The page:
Using the Masterplan to Develop the Sliabh Beagh Area

Posted by Cathy Bennett on Mar 25, 2021

Funding is needed to develop the area. The Sliabh Beagh area is a beautiful amenity in North Monaghan that has been underdeveloped and underfunded. The Sliabh Beagh Masterplan has been created with ideas to develop and enhance the area. These ideas need funding to be progressed.


Business, Development Group, Natural Resources, Climate Action, Biodiversity, Youth Development, Local Services, Health And Wellbeing, Circular Economy, Children And Families, Food & Drink, Tourism

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Cathy Bennett

Thanks Carol for this information. I have been part of all this great work that is presently going on with Monaghan County Council, so I therefore hope to see big changes in the next years. This training course for the Sliabh Beagh is in addition and very supportive to all the good work the Council are doing.
Innovating communities is concentrating on organising tours, so we are reaching out to community groups and businesses to come on board to be part of the tours that will also help the Councils develop the Sliabh Beagh Masterplan.

Carol Lambe

The Masterplan started out as an initiative of the local authorities on both sides of the border coming together and asking the communities up on the mountain what they could do to support them. It transpired that while many of the communities had ideas and plans, they were finding it difficult to get traction on their plans and turn them into funded projects, because the funding agencies weren't sharing their vision for the region. And that was because it wasn't written down anywhere. The local authorities agreed to fund a consultancy to come in and work with the communities to develop a vision and framework which would cover all the projects that the 14 communities spread across the mountain were developing. It also looked forward, beyond where the communities currently were, and looked at the potential of the region, and at issues such as climate change and how the region would need to respond to their impact. The result is a very, very good Masterplan.

Monaghan County Council has put together a cross border team to drive the Masterplan forward. It comprises representatives from the 3 local authorities which cover the region, as well as reps from the communities. This body will generate projects and manage funding for the benefit of all areas across the region.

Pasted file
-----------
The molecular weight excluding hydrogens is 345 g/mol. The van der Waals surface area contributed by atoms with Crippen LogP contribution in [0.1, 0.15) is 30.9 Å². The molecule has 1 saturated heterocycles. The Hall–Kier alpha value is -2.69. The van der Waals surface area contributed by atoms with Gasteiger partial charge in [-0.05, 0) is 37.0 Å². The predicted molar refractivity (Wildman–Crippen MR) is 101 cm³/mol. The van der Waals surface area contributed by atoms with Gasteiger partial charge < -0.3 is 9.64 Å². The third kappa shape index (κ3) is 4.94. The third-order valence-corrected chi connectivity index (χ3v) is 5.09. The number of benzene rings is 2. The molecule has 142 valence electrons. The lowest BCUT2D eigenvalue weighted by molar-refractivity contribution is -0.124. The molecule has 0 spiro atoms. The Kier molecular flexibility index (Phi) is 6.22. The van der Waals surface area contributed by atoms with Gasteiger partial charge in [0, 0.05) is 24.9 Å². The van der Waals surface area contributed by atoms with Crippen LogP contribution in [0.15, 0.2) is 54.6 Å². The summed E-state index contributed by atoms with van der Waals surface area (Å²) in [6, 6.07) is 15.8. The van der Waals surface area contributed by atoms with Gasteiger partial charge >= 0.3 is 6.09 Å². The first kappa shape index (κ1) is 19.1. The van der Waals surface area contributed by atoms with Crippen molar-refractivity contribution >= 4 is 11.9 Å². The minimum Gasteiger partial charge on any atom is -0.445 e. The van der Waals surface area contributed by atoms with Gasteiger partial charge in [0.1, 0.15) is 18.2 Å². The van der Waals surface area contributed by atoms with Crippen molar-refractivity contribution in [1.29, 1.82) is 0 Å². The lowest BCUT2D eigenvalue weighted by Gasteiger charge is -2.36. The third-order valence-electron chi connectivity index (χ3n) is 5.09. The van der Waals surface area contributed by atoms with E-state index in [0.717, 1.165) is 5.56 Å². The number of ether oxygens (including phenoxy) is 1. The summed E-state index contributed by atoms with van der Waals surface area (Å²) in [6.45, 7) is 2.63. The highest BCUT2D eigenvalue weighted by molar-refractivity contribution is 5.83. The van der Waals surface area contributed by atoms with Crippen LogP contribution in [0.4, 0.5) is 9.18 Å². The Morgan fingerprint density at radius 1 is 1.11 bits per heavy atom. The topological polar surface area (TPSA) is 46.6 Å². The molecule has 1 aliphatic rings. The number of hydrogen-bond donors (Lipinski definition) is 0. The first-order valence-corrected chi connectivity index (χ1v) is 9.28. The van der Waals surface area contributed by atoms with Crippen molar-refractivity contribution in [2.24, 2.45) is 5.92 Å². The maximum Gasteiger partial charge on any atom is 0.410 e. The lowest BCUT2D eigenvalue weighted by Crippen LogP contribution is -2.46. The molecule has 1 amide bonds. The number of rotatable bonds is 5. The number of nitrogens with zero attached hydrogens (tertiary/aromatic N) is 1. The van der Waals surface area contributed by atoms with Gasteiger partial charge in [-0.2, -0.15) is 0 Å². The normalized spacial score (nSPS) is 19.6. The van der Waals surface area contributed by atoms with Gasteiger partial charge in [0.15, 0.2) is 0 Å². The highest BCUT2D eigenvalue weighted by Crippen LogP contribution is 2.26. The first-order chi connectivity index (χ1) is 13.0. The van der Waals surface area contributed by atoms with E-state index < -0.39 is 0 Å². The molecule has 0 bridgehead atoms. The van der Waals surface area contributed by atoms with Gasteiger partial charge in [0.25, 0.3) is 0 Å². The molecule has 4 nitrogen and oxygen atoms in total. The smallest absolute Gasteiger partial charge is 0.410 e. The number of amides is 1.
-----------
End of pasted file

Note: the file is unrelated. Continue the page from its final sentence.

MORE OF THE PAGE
Already, a sculpture of the biblical character Bith, after whom the region is named, has been commissioned and placed on the mountain, funding has been secured for upgrading the walking trails on the RoI side, and an application has been made to the ORIS scheme for funding to create an outdoor activity hub at Knockatallon. This will serve as the kick-off point to explore the region from the RoI.

So, the branding work has started. An Taisce recently purchased all of Lord Rossmore's hunting grounds on the mountain, and have plans to develop it into a wildlife reserve. This is very much compatible with the Masterplan's ambitions to sensitively develop the region as an eco-tourism destination of high quality. It is home to a number of protected and rare species, including the hen harrier, the curlew and the marsh fritillary butterfly, as well as being a blanket bog in very good condition and one of only a handful of water sources left in Ireland still rated as being of excellent quality.

There is an INTERREG IVA project on the mountain at the moment, which is focusing on restoring the blanket bog habitat - CAAN (google it, it has its own website). So there's lots going on, and all of it very positive.

Una Coyle

There is a great Dark Sky Park in Davagh Forest Park Cookstown NI, along with Mountain Bike Trails and Glamping Pods. Maybe one to review and learn from.

Carol Lambe

Perhaps the starting point is to form teams around each area in the Masterplan. For example, there is an area in the Masterplan focused on setting up a Dark Sky Park. Gathering together a group of volunteers who are interested in the night sky would be a good place to start. They could research the steps required to become a recognised Dark Sky Park with the International Dark Skies Association, talk to Kerry and Mayo, who are already established, make a calendar of astronomical events and plan some activities out on Sliabh Beagh to coincide with some of those events to get the ball rolling. For example, the county library team held a talk with an Irish astronaut in Knockatallon during Science Week a couple of years ago. There is an active rambling club out on Sliabh Beagh - might their walk leaders organise a night time ramble to take people up onto the mountain during a meteorite shower? There is funding available to Councils to replace street lighting with less polluting types

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